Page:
1 i2q2i1q1 Swapping i1 with i2 and q1 with q2
2 i1q1 i2q2 XOR with 0011 (equivalent to inversion of
the logical values of i2 and q2)
3 i2q2 i1q1 Swapping i1 with i2 and q1 with q2 and XOR
with 0011

The bits of the input sequence are mapped into groups of four so that vpk, vpk+1, vpk+2 and vpk+3 map into i1i2q1q2 where k mod 4=0. The output bit seq from Table 4 above map to the output bits in groups of 4, that is rpk, rpk+1 rpk+2 and rpk+3 where k mod 4=0. The above bit rearrangement for 16 QAM covers the physical channel mapping after interleaving whereby the bit streams undergo the bit rearrangement and are converted into physical channels.

The above description provides back ground as to the present state of the proposed signalling scheme in HSDPA. The present invention seeks to improve the signalling scheme by making at least 1 extra bit available for other coding implementation or providing extra combinations for use by Node-B (such as a base station) to select from to optimise the performance of data transmission (such as HS-DSCH).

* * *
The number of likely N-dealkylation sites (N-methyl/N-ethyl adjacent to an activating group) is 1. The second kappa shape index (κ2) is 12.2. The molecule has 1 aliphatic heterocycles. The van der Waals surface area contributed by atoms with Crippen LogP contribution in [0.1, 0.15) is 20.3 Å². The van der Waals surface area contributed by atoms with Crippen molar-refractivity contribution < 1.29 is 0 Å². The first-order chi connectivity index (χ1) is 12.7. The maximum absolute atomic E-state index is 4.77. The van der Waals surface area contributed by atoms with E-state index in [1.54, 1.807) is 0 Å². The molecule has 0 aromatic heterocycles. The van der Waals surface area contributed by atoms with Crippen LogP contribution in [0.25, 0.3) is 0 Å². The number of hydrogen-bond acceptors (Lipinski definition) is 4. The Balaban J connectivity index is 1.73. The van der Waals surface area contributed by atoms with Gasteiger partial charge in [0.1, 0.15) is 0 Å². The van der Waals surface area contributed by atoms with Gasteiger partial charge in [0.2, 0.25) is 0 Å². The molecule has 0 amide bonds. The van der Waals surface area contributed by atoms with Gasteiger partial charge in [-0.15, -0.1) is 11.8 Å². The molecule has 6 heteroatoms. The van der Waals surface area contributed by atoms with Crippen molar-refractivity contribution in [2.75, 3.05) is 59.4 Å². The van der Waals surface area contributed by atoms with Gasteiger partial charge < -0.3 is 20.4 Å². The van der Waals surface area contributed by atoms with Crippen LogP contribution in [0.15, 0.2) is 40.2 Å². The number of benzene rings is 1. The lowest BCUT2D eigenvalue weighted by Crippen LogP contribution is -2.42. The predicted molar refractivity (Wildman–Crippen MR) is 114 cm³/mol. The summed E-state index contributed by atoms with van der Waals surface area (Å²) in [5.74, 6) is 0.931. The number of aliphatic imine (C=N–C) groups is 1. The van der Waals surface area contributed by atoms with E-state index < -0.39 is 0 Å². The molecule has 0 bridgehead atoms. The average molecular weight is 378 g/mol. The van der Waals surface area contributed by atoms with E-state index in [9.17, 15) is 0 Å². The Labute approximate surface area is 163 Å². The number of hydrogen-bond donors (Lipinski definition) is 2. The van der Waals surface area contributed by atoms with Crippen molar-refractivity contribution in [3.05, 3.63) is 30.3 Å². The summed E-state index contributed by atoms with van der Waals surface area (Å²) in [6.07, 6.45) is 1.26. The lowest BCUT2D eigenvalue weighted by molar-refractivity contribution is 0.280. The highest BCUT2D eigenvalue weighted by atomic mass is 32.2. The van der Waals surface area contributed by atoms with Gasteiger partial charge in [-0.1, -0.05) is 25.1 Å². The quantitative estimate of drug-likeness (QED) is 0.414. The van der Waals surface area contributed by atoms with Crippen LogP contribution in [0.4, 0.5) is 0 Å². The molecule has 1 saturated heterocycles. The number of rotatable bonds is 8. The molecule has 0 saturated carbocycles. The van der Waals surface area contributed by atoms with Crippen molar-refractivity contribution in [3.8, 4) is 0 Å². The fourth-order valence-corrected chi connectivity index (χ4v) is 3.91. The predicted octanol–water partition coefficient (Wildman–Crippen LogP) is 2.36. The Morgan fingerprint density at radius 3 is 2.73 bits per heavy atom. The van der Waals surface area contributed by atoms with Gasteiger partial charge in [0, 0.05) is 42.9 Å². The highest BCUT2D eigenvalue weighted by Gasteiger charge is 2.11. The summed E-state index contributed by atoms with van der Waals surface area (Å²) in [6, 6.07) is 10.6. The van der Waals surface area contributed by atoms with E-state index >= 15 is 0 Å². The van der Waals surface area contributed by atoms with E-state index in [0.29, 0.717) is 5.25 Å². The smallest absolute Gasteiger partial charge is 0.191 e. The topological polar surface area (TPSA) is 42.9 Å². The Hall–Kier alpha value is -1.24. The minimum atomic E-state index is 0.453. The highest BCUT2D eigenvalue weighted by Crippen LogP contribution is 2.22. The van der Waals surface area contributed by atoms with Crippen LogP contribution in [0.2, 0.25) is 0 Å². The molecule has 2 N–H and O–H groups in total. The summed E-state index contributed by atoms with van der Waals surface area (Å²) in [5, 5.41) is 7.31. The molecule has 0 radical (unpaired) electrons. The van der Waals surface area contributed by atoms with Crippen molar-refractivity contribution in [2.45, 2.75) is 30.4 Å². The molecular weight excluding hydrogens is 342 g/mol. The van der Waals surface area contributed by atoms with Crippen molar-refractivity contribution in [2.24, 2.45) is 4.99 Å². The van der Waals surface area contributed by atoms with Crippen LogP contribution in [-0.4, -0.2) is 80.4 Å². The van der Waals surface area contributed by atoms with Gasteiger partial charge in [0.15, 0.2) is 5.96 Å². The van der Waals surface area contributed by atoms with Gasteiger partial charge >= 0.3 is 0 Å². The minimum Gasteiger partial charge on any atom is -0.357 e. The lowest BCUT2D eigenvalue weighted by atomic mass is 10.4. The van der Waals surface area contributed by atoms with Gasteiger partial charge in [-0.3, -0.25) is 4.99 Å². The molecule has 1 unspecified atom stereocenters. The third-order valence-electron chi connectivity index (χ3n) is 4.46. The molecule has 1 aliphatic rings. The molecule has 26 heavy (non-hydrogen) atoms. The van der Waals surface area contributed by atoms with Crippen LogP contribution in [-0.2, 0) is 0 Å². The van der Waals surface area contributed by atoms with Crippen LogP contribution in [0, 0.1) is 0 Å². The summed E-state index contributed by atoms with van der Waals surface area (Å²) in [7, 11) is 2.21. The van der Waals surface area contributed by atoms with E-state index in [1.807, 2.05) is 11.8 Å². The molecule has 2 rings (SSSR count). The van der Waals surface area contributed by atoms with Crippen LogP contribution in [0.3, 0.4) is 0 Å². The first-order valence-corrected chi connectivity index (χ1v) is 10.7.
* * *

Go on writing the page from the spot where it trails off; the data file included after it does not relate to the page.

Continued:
According to a first aspect of the invention there is provided a method of signalling in a mobile communications network from a base station to a mobile station using Hybrid Automatic Repetition Request (HARQ),

said method comprising the steps of:

selecting, at said base station, a code that indicates transmission of new data or retransmitted data;

providing in said code combinations of redundancy version parameters and/or bit rearrangement parameters; and

transmitting the selected code to said mobile station,

wherein the selected code has the effect of increasing the number of available combinations or reducing the number of bits required for HARQ signalling.

The method may further comprise the step of merging the new data indicator field with signalling values Xrv that define each of said combinations. Preferably, when the new data indicator has a value of 1, it indicates a new data transmission. Preferably, when the new data indicator has a value of zero, it indicates retransmitted data.

The redundancy version parameters are s and r where s=1 indicates a self-decodable transmission and s=0 indicates a non-self-decodable transmission.

The selected code may include combinations of at least one of a self-decodable indicator, a redundancy version indicator and bit rearrangement parameter in order to improve orthogonality between self-decodable and non self-decodable redundancy versions.

Preferably, in a first transmission when NDI has a value of 1, parameter s will also have a value of one. Preferably, in said first transmission r has a value of zero and a bit rearrangement parameter b has value of zero.